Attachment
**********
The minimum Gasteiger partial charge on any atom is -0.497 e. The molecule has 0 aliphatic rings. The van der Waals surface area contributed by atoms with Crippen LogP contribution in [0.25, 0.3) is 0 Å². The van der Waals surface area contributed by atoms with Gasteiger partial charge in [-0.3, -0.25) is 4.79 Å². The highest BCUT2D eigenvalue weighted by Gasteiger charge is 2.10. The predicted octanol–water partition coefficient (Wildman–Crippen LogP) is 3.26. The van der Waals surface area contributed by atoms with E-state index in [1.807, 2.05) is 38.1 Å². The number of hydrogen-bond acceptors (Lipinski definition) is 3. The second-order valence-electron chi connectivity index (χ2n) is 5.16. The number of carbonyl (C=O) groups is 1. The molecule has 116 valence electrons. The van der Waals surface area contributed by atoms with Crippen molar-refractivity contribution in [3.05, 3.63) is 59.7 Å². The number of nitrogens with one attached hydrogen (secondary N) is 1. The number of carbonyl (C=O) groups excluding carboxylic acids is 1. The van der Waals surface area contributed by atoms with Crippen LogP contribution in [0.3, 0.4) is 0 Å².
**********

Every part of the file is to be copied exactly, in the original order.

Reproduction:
The minimum Gasteiger partial charge on any atom is -0.497 e. The molecule has 0 aliphatic rings. The van der Waals surface area contributed by atoms with Crippen LogP contribution in [0.25, 0.3) is 0 Å². The van der Waals surface area contributed by atoms with Gasteiger partial charge in [-0.3, -0.25) is 4.79 Å². The highest BCUT2D eigenvalue weighted by Gasteiger charge is 2.10. The predicted octanol–water partition coefficient (Wildman–Crippen LogP) is 3.26. The van der Waals surface area contributed by atoms with E-state index in [1.807, 2.05) is 38.1 Å². The number of hydrogen-bond acceptors (Lipinski definition) is 3. The second-order valence-electron chi connectivity index (χ2n) is 5.16. The number of carbonyl (C=O) groups is 1. The molecule has 116 valence electrons. The van der Waals surface area contributed by atoms with Crippen molar-refractivity contribution in [3.05, 3.63) is 59.7 Å². The number of nitrogens with one attached hydrogen (secondary N) is 1. The number of carbonyl (C=O) groups excluding carboxylic acids is 1. The van der Waals surface area contributed by atoms with Crippen LogP contribution in [0.3, 0.4) is 0 Å².